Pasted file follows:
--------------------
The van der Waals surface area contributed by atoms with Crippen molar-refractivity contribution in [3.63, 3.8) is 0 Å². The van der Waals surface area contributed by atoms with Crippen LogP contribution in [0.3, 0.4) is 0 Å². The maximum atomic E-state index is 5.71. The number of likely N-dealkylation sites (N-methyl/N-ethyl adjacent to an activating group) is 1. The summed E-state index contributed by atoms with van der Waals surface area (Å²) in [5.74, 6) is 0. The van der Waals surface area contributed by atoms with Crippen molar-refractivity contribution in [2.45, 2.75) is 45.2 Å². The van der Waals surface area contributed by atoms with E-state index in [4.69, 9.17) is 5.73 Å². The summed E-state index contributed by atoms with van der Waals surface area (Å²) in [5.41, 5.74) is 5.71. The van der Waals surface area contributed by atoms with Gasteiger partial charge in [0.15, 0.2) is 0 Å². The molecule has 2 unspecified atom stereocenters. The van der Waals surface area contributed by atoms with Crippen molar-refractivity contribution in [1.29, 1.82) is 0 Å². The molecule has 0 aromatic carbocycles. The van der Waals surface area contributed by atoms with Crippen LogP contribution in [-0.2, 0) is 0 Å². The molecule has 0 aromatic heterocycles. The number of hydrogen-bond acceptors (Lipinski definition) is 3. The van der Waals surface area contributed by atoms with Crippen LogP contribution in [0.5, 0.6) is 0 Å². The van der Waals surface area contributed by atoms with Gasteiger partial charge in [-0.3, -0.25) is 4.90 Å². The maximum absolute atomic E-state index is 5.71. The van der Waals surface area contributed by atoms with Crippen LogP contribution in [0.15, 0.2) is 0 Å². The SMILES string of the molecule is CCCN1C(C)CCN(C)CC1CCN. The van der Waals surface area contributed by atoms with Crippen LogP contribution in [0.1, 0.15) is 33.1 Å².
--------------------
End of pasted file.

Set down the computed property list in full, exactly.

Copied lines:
The van der Waals surface area contributed by atoms with Crippen molar-refractivity contribution in [3.63, 3.8) is 0 Å². The van der Waals surface area contributed by atoms with Crippen LogP contribution in [0.3, 0.4) is 0 Å². The maximum atomic E-state index is 5.71. The number of likely N-dealkylation sites (N-methyl/N-ethyl adjacent to an activating group) is 1. The summed E-state index contributed by atoms with van der Waals surface area (Å²) in [5.74, 6) is 0. The van der Waals surface area contributed by atoms with Crippen molar-refractivity contribution in [2.45, 2.75) is 45.2 Å². The van der Waals surface area contributed by atoms with E-state index in [4.69, 9.17) is 5.73 Å². The summed E-state index contributed by atoms with van der Waals surface area (Å²) in [5.41, 5.74) is 5.71. The van der Waals surface area contributed by atoms with Gasteiger partial charge in [0.15, 0.2) is 0 Å². The molecule has 2 unspecified atom stereocenters. The van der Waals surface area contributed by atoms with Crippen molar-refractivity contribution in [1.29, 1.82) is 0 Å². The molecule has 0 aromatic carbocycles. The van der Waals surface area contributed by atoms with Crippen LogP contribution in [-0.2, 0) is 0 Å². The molecule has 0 aromatic heterocycles. The number of hydrogen-bond acceptors (Lipinski definition) is 3. The van der Waals surface area contributed by atoms with Crippen LogP contribution in [0.5, 0.6) is 0 Å². The van der Waals surface area contributed by atoms with Gasteiger partial charge in [-0.3, -0.25) is 4.90 Å². The maximum absolute atomic E-state index is 5.71. The van der Waals surface area contributed by atoms with Crippen LogP contribution in [0.15, 0.2) is 0 Å². The SMILES string of the molecule is CCCN1C(C)CCN(C)CC1CCN. The van der Waals surface area contributed by atoms with Crippen LogP contribution in [0.1, 0.15) is 33.1 Å².